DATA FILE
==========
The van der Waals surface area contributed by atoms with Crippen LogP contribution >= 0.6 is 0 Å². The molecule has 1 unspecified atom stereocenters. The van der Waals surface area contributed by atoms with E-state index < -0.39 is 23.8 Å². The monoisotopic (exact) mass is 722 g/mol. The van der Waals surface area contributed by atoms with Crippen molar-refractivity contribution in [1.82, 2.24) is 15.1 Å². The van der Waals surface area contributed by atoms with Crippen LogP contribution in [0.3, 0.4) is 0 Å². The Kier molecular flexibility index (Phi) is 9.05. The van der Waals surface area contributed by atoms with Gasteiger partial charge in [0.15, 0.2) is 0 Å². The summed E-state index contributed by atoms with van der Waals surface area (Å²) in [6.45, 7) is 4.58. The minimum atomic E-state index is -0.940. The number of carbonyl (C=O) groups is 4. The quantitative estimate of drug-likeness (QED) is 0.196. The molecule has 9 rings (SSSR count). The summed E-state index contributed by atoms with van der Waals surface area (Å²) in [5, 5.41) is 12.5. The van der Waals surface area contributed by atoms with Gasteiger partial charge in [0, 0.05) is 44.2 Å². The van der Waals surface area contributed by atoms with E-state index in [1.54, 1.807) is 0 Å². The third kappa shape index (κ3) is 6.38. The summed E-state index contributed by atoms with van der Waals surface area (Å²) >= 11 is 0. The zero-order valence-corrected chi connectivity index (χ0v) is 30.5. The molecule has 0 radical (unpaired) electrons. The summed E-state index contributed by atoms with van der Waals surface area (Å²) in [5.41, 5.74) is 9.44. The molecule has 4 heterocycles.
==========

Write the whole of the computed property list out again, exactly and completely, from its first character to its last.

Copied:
The van der Waals surface area contributed by atoms with Crippen LogP contribution >= 0.6 is 0 Å². The molecule has 1 unspecified atom stereocenters. The van der Waals surface area contributed by atoms with E-state index < -0.39 is 23.8 Å². The monoisotopic (exact) mass is 722 g/mol. The van der Waals surface area contributed by atoms with Crippen molar-refractivity contribution in [1.82, 2.24) is 15.1 Å². The van der Waals surface area contributed by atoms with Crippen LogP contribution in [0.3, 0.4) is 0 Å². The Kier molecular flexibility index (Phi) is 9.05. The van der Waals surface area contributed by atoms with Gasteiger partial charge in [0.15, 0.2) is 0 Å². The summed E-state index contributed by atoms with van der Waals surface area (Å²) in [6.45, 7) is 4.58. The minimum atomic E-state index is -0.940. The number of carbonyl (C=O) groups is 4. The quantitative estimate of drug-likeness (QED) is 0.196. The molecule has 9 rings (SSSR count). The summed E-state index contributed by atoms with van der Waals surface area (Å²) in [5, 5.41) is 12.5. The van der Waals surface area contributed by atoms with Gasteiger partial charge in [0, 0.05) is 44.2 Å². The van der Waals surface area contributed by atoms with E-state index in [1.54, 1.807) is 0 Å². The third kappa shape index (κ3) is 6.38. The summed E-state index contributed by atoms with van der Waals surface area (Å²) >= 11 is 0. The zero-order valence-corrected chi connectivity index (χ0v) is 30.5. The molecule has 0 radical (unpaired) electrons. The summed E-state index contributed by atoms with van der Waals surface area (Å²) in [5.41, 5.74) is 9.44. The molecule has 4 heterocycles.